Brett VanderKamp, president and cofounder of New Holland Brewing, said Michigan hops were three to four times more expensive than their nationally available counterparts when he began buying them five years ago. By his estimate, prices today are lower, but still 50-100 percent more than out-of-state alternatives. To VanderKamp, the premium price is worth it to support fellow Michigan businesses — and to encourage more future production.

“Long term, I really view it as an investment that we’re making in these guys,” VanderKamp said. “I have self-interest in them becoming successful because it’s going to help with consistency of product.”

Wide open markets

The amount of hops produced in Michigan still simply isn’t enough to fulfill the high-volume needs of most breweries, a situation that affects other state beer-related businesses. May was making seven-pound batches of malt in his kitchen until last August, when the state Department of Agriculture officially licensed him as a malt house.

The following day he received a six-ton order from New Holland. He has since stepped up his production to a minimum 1,500 pounds per week.

“We’re just trying to expand and just get as big as is logical … and see where it goes,” May said.

Pilot is one of only two malt houses in the state. Briggeman, who is also the director of brewing operations at Rochester Mills Beer Co., says Michigan’s malt business is still far from meeting the potential of local demand.

“I couldn’t buy all the malt from a Michigan maltster for my brewery, and I’m barely cracking the top 10 as far as breweries with the most volume in the state,” he said. “It’s just a volume challenge more than anything.”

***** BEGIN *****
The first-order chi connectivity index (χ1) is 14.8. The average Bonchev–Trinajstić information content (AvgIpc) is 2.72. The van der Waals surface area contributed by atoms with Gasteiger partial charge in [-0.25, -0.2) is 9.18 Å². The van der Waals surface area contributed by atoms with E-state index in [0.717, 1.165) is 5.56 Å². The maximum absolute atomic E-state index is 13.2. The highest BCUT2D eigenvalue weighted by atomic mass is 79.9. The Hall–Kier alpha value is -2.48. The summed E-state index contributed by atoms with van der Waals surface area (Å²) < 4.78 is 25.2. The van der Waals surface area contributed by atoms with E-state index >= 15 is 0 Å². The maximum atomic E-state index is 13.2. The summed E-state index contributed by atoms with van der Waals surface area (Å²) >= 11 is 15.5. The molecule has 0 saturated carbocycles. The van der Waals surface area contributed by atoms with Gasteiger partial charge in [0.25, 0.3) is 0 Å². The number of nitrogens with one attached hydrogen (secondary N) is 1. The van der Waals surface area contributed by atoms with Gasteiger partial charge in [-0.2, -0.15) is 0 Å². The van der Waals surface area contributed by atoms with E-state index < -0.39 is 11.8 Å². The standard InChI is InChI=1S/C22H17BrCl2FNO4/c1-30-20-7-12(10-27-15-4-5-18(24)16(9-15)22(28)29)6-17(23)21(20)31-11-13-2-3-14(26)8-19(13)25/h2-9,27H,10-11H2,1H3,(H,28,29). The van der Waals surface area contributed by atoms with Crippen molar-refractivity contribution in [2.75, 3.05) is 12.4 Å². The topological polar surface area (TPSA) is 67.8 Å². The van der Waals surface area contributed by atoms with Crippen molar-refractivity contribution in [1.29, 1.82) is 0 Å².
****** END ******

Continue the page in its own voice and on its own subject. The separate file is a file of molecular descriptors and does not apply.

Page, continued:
Even more wide open is Michigan’s market for liquid yeast. Emily Geiger founded Craft Cultures, a commercial yeast lab in Hancock, last summer.

She is the only liquid yeast producer in Michigan — and, to her knowledge, one of only six nationwide. Other than establishing a website for Craft Cultures, she has not advertised her product.

“Without any marketing, there has been quite a satisfying amount of business,” she said.

And she’s expecting it to stay that way. Craft beer’s rise to popularity has been swift and heady, but Geiger said she thinks it’s less a trend and more a return to the American norm.

“Through history, before Prohibition, there’s been breweries on every street corner,” she said.

“Then it went to the domestics, like Budweiser and Miller, taking over. Then that bubble popped and now we’re back to microbreweries.”

What are hops?

Humulus lupulus (hops) are the flowering cone of a perennial vining plant that typically thrives in climates similar to where grapes grow.

Hop plants are dioecious, meaning the males and females flower on separate plants — and the female cones are used in the brewing process. Hops are the age-old seasoning of the beer, the liquid gargoyles that ward off spoilage from wild bacteria and bringers of balance to sweet malts. They also lend a hand in head retention, help to clear beer (acting as a natural filter) and impart their unique characters and flavors. Basically, hops put the “bitter” in beer.

Source: beeradvocate.com